I didn't know that this could work

I knew that its possible to mix road and MTB SRAM Etap AXS components but not Shimano Di2 road and MTB components.

The drawback of the standard Shimano/SRAM freewheel body is that you are limited to 11t smallest cog what gives relatively short highest gear inches.

A solution instead of using the Moulton Campagnolo derived proprietary freewheel 11s body that I have ex factory on my Moulton Speed is to use a XDR SRAM freewheel body that also work with Shimano derailleur.
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Old 07-16-23, 12:57 PM
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You can mix Shimano Di2 road and MTB components just fine, except for the derailleurs ;-)
The general road/mtb di2 compatibility rules are:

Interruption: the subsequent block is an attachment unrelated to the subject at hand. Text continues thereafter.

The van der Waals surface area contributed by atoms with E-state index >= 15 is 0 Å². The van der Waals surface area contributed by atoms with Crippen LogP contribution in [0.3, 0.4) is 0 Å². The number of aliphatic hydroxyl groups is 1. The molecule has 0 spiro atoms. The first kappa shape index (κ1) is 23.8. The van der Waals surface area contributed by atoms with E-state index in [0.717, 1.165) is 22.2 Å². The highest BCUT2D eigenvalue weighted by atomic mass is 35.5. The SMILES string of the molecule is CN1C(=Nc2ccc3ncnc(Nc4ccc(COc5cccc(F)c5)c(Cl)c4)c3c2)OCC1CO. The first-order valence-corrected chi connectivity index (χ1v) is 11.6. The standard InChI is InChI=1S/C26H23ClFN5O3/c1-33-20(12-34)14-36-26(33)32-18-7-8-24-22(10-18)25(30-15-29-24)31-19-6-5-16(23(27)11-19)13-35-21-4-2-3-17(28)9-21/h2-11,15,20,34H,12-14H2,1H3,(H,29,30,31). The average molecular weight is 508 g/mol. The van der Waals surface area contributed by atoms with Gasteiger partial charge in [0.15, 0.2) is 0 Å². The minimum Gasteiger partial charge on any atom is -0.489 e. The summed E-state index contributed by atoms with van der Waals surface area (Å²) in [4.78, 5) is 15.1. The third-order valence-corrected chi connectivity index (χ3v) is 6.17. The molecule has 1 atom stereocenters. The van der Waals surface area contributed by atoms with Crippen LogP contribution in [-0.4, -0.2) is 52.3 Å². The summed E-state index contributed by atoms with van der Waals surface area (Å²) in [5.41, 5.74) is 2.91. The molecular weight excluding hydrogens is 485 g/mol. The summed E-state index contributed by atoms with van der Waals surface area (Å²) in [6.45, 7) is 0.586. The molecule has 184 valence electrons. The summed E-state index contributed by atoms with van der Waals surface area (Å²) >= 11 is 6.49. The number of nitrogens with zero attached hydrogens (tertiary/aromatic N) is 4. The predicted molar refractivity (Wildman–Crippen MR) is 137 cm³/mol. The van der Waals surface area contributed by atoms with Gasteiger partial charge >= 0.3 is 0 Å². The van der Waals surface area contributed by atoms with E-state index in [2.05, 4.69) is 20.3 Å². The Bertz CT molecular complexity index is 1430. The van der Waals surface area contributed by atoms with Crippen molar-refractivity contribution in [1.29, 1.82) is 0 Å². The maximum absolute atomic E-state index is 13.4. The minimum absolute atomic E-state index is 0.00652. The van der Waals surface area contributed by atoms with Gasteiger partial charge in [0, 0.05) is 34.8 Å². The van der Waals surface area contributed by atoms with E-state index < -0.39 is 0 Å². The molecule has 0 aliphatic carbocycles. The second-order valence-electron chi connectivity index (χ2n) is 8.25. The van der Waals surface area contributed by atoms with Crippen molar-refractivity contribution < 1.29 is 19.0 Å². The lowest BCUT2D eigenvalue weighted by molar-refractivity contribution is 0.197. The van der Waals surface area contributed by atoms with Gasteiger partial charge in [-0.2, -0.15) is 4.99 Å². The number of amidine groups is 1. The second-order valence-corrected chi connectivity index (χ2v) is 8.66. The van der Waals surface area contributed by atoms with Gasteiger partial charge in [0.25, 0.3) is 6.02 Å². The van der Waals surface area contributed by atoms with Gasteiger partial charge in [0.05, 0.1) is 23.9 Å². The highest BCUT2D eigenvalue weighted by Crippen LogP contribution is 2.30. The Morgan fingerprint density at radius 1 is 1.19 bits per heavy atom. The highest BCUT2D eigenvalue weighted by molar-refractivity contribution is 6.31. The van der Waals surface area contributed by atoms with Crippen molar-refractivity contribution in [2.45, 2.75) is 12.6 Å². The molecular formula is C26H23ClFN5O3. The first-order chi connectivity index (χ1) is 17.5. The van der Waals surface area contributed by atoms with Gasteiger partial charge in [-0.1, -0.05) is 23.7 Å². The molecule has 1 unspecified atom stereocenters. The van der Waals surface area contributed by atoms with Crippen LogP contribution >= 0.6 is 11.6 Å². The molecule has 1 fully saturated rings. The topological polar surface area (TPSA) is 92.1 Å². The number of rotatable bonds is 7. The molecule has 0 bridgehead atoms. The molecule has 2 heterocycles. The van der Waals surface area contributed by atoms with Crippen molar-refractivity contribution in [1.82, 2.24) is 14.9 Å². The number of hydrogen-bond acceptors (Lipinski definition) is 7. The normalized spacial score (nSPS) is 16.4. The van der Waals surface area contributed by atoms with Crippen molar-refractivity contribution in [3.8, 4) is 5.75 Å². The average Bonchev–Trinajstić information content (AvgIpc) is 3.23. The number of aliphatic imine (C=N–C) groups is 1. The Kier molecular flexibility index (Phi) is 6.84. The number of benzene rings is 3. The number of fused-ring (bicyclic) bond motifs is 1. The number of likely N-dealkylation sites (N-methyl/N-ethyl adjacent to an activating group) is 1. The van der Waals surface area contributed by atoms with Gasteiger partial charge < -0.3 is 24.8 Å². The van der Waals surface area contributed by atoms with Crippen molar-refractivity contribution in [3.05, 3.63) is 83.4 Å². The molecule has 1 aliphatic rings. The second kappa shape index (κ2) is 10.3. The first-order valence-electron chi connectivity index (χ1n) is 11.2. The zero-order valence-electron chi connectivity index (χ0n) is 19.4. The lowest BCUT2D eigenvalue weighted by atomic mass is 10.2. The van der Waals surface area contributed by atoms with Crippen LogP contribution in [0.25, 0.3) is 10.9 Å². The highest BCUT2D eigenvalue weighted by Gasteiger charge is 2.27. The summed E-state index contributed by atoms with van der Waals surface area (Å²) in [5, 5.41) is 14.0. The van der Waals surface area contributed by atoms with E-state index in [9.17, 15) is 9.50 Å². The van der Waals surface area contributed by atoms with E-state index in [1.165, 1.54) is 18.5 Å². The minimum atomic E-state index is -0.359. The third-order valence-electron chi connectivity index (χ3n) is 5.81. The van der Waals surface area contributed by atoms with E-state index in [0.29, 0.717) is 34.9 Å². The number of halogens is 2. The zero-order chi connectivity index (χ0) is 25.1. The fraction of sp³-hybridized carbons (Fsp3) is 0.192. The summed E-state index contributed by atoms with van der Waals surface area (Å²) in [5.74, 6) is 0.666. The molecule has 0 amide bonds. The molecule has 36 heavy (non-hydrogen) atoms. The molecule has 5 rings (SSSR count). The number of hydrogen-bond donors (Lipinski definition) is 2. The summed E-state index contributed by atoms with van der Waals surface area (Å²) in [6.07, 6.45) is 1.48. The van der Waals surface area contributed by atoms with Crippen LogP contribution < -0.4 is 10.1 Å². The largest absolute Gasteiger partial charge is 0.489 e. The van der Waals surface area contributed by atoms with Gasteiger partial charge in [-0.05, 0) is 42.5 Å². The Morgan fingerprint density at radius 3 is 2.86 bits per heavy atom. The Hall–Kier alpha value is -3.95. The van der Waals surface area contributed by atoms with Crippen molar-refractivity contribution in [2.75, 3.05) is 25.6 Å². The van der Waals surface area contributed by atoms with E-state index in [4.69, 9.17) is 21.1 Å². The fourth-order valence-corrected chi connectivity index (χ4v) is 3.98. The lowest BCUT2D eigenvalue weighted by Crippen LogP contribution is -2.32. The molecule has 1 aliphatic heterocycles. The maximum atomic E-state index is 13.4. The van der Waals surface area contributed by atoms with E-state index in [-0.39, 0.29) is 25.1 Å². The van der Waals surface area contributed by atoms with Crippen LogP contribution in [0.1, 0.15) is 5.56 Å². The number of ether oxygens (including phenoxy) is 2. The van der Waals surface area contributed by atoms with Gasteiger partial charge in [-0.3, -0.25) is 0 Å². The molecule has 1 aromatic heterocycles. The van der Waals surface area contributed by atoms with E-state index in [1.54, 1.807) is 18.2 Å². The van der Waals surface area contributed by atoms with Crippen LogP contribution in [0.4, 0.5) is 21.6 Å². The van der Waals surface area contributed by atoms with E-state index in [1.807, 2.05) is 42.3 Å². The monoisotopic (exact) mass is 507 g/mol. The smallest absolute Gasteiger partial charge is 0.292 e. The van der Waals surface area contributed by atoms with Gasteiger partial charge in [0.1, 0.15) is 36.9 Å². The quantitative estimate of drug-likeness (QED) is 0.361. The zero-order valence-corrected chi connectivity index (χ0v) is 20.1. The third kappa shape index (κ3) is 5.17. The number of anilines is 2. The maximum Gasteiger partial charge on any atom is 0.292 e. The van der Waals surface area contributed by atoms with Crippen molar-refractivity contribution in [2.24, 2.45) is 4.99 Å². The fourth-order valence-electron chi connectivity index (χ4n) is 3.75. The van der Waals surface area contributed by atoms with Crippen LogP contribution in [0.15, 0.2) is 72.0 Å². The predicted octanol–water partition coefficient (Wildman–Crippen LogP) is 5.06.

All derailleurs in a Di2 system must be either road/grx or MTB.
All derailleurs in a Di2 system must be either 10-speed, 11-speed, or 12-speed.
12-speed Di2 is not compatible with any of the older stuff, except SW-R9150 and 1-button TT shfiters
7970 Di2 is only compatible with 7970 Di2

Nice build! Would love to own something similar some day!
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Old 07-16-23, 10:27 PM
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After installing the Dura Ace 7700 parts, I had issues with the Capreo cassette. Though I was using a new cassette, and a new chain, I had issues with the chain jumping on the 9t and 10t cogs. I was careful with the length of the chain (which is longer on a Moulton) and derailleur tension, and though I could minimize the skipping, I couldn’t get rid of it altogether Also, shifting wasn’t very precise, regardless of how I adjusted the derailleurs and cables, I often had to give the levers a little extra push to change gears.